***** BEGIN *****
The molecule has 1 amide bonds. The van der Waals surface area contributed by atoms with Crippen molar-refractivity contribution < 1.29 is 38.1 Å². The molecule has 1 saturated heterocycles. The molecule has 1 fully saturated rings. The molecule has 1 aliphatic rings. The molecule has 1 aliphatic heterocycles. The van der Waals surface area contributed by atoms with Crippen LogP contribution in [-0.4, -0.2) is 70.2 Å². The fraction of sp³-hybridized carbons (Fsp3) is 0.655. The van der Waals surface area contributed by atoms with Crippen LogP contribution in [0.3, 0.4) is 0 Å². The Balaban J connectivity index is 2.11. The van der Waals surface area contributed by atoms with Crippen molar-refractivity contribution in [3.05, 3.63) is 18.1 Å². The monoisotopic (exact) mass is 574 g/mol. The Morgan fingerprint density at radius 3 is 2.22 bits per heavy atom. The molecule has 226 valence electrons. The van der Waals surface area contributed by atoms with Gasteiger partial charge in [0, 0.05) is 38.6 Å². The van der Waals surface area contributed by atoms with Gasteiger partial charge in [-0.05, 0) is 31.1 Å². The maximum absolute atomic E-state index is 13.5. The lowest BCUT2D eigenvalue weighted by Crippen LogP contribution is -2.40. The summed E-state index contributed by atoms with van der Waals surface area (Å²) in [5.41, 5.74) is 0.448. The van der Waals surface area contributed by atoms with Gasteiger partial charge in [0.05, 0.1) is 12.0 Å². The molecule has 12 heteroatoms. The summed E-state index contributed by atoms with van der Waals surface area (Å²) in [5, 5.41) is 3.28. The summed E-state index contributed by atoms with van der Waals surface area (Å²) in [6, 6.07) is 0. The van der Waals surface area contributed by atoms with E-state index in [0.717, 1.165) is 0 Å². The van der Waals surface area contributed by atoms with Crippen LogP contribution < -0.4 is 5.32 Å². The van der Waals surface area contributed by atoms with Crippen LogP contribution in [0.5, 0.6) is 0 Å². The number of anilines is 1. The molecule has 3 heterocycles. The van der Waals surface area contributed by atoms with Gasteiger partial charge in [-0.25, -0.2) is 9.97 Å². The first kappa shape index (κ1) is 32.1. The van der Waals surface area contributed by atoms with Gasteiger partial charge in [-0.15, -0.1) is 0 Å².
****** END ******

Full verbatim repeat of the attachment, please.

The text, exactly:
The molecule has 1 amide bonds. The van der Waals surface area contributed by atoms with Crippen molar-refractivity contribution < 1.29 is 38.1 Å². The molecule has 1 saturated heterocycles. The molecule has 1 fully saturated rings. The molecule has 1 aliphatic rings. The molecule has 1 aliphatic heterocycles. The van der Waals surface area contributed by atoms with Crippen LogP contribution in [-0.4, -0.2) is 70.2 Å². The fraction of sp³-hybridized carbons (Fsp3) is 0.655. The van der Waals surface area contributed by atoms with Crippen LogP contribution in [0.3, 0.4) is 0 Å². The Balaban J connectivity index is 2.11. The van der Waals surface area contributed by atoms with Crippen molar-refractivity contribution in [3.05, 3.63) is 18.1 Å². The monoisotopic (exact) mass is 574 g/mol. The Morgan fingerprint density at radius 3 is 2.22 bits per heavy atom. The molecule has 226 valence electrons. The van der Waals surface area contributed by atoms with Gasteiger partial charge in [0, 0.05) is 38.6 Å². The van der Waals surface area contributed by atoms with Gasteiger partial charge in [-0.05, 0) is 31.1 Å². The maximum absolute atomic E-state index is 13.5. The lowest BCUT2D eigenvalue weighted by Crippen LogP contribution is -2.40. The summed E-state index contributed by atoms with van der Waals surface area (Å²) in [5.41, 5.74) is 0.448. The van der Waals surface area contributed by atoms with Gasteiger partial charge in [0.05, 0.1) is 12.0 Å². The molecule has 12 heteroatoms. The summed E-state index contributed by atoms with van der Waals surface area (Å²) in [5, 5.41) is 3.28. The summed E-state index contributed by atoms with van der Waals surface area (Å²) in [6, 6.07) is 0. The van der Waals surface area contributed by atoms with E-state index in [0.717, 1.165) is 0 Å². The van der Waals surface area contributed by atoms with Crippen LogP contribution < -0.4 is 5.32 Å². The van der Waals surface area contributed by atoms with Crippen LogP contribution in [0.5, 0.6) is 0 Å². The number of anilines is 1. The molecule has 3 heterocycles. The van der Waals surface area contributed by atoms with Gasteiger partial charge in [-0.25, -0.2) is 9.97 Å². The first kappa shape index (κ1) is 32.1. The van der Waals surface area contributed by atoms with Gasteiger partial charge in [-0.15, -0.1) is 0 Å².